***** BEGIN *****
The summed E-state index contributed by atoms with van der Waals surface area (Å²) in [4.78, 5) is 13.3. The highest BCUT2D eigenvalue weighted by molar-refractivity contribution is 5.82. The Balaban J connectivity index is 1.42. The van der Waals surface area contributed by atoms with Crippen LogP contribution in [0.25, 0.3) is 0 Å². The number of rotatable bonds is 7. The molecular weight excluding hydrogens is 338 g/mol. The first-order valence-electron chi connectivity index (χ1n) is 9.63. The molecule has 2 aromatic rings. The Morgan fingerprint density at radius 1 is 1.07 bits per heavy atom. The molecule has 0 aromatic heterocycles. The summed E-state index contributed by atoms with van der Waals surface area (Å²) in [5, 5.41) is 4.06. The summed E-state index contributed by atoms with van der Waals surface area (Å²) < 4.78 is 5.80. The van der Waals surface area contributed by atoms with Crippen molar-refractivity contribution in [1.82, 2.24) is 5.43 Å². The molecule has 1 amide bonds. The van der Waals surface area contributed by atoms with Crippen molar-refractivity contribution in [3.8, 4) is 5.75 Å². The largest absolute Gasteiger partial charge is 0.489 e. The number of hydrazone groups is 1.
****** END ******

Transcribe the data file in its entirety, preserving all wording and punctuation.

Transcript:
The summed E-state index contributed by atoms with van der Waals surface area (Å²) in [4.78, 5) is 13.3. The highest BCUT2D eigenvalue weighted by molar-refractivity contribution is 5.82. The Balaban J connectivity index is 1.42. The van der Waals surface area contributed by atoms with Crippen LogP contribution in [0.25, 0.3) is 0 Å². The number of rotatable bonds is 7. The molecular weight excluding hydrogens is 338 g/mol. The first-order valence-electron chi connectivity index (χ1n) is 9.63. The molecule has 2 aromatic rings. The Morgan fingerprint density at radius 1 is 1.07 bits per heavy atom. The molecule has 0 aromatic heterocycles. The summed E-state index contributed by atoms with van der Waals surface area (Å²) in [5, 5.41) is 4.06. The summed E-state index contributed by atoms with van der Waals surface area (Å²) < 4.78 is 5.80. The van der Waals surface area contributed by atoms with Crippen molar-refractivity contribution in [1.82, 2.24) is 5.43 Å². The molecule has 1 amide bonds. The van der Waals surface area contributed by atoms with Crippen molar-refractivity contribution in [3.8, 4) is 5.75 Å². The largest absolute Gasteiger partial charge is 0.489 e. The number of hydrazone groups is 1.